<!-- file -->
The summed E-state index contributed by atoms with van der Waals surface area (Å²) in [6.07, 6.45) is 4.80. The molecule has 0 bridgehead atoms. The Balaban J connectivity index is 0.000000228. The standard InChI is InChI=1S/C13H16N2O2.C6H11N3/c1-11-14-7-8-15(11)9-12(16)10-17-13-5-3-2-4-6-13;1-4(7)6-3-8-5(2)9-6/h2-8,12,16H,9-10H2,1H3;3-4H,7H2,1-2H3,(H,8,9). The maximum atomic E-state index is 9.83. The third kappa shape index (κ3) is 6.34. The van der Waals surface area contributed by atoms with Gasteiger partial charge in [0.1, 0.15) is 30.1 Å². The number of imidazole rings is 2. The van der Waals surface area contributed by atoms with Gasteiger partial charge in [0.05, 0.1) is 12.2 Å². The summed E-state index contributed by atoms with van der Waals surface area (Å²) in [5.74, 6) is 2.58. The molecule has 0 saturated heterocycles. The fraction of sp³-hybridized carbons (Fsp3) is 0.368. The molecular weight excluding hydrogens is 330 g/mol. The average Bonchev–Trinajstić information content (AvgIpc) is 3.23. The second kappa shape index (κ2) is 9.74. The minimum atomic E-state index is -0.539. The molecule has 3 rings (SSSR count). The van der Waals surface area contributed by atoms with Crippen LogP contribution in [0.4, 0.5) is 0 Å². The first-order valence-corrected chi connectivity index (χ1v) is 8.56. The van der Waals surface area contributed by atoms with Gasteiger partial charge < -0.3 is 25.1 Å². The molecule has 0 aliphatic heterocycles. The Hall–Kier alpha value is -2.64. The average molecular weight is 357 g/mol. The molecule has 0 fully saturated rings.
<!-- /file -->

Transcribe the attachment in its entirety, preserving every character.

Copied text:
The summed E-state index contributed by atoms with van der Waals surface area (Å²) in [6.07, 6.45) is 4.80. The molecule has 0 bridgehead atoms. The Balaban J connectivity index is 0.000000228. The standard InChI is InChI=1S/C13H16N2O2.C6H11N3/c1-11-14-7-8-15(11)9-12(16)10-17-13-5-3-2-4-6-13;1-4(7)6-3-8-5(2)9-6/h2-8,12,16H,9-10H2,1H3;3-4H,7H2,1-2H3,(H,8,9). The maximum atomic E-state index is 9.83. The third kappa shape index (κ3) is 6.34. The van der Waals surface area contributed by atoms with Gasteiger partial charge in [0.1, 0.15) is 30.1 Å². The number of imidazole rings is 2. The van der Waals surface area contributed by atoms with Gasteiger partial charge in [0.05, 0.1) is 12.2 Å². The summed E-state index contributed by atoms with van der Waals surface area (Å²) in [5.74, 6) is 2.58. The molecule has 0 saturated heterocycles. The fraction of sp³-hybridized carbons (Fsp3) is 0.368. The molecular weight excluding hydrogens is 330 g/mol. The average Bonchev–Trinajstić information content (AvgIpc) is 3.23. The second kappa shape index (κ2) is 9.74. The minimum atomic E-state index is -0.539. The molecule has 3 rings (SSSR count). The van der Waals surface area contributed by atoms with Crippen LogP contribution in [0.4, 0.5) is 0 Å². The first-order valence-corrected chi connectivity index (χ1v) is 8.56. The van der Waals surface area contributed by atoms with Gasteiger partial charge < -0.3 is 25.1 Å². The molecule has 0 aliphatic heterocycles. The Hall–Kier alpha value is -2.64. The average molecular weight is 357 g/mol. The molecule has 0 fully saturated rings.